Connelly's second album -- recorded with a crack studio lineup consisting of Zechman on bass, PiL vet/Pigface überlord Martyn Atkins on percussion, and Chris Bruce on guitar -- is a dark stunner, and one of the most affecting albums ever recorded. While the connection can be overstated, the album is dedicated to Connelly's fiancée, who killed herself during its recording. Not surprisingly, a shadow of doubt and anguish hangs over much of Phenobarb Bambalam, resulting in some deeply felt work. Not everything is so piercingly sad, though: The opening song, "The Whistle Blower," is actually one of the brightest things he's recorded. Though the album rides a heavy rock groove, Connelly's evocative calls, chants, and whispers lend it an invigorating energy. Bambalam turns down a variety of musical courses: everything from the late-night jazz combo feel of "Too Good to Be True" to the corrosive rage of the lead single, "July." An unexpected touch is a cover of Tom Verlaine's "Souvenir From a Dream," given a brisk arrangement and a fine performance from Connelly. The originals are the keys here, though, and the absolute pinnacle of the album remains his best solo composition yet: "Heartburn," a lengthy blast of powerful, melancholic rock supported by Connelly's central piano motif and his lyrics of doubt, concern, and relentless self-questioning. The second half of the song consists of an extended instrumental coda that serves as a touching return to the central theme. It's a magnificent performance worthy of attention on its own, but the whole album is a winner through and through.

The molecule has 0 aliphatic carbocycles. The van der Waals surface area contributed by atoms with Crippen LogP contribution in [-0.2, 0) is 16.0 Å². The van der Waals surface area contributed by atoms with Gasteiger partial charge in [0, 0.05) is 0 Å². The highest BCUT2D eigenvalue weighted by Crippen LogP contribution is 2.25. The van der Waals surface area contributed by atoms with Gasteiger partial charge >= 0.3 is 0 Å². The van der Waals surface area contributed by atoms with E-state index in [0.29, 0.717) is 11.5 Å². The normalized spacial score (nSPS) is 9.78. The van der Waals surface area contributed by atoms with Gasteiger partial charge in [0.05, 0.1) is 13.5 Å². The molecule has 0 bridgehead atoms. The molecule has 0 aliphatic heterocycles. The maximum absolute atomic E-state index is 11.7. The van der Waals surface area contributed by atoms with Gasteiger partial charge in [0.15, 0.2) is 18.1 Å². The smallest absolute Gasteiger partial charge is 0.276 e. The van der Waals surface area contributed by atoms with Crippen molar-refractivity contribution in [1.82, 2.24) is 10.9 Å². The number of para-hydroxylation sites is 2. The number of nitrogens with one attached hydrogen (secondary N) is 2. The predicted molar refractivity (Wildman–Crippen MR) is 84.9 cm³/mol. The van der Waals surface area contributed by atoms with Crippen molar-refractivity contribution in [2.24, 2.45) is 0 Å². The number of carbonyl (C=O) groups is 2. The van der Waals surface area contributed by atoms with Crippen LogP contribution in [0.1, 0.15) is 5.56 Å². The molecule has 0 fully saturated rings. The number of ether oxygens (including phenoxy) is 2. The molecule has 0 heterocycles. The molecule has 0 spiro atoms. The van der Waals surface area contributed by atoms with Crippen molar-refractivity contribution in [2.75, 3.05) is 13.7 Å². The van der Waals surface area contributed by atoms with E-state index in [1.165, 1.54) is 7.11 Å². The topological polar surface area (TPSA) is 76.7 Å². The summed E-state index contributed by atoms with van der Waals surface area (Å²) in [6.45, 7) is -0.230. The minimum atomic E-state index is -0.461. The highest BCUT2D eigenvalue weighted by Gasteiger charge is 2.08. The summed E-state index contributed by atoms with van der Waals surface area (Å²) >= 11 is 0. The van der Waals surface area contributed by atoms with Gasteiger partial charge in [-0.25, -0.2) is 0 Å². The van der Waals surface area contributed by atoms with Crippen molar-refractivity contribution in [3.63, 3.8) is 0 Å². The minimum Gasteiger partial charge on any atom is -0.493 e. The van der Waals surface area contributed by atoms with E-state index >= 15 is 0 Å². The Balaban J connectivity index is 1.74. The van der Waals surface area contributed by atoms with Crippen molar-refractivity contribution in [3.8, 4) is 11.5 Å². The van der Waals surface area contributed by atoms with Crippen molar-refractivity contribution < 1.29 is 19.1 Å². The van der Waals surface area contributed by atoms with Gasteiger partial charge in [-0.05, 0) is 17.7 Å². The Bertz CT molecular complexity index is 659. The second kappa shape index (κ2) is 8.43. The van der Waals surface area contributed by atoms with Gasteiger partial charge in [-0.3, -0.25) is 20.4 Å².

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AllMusic Review by Ned Raggett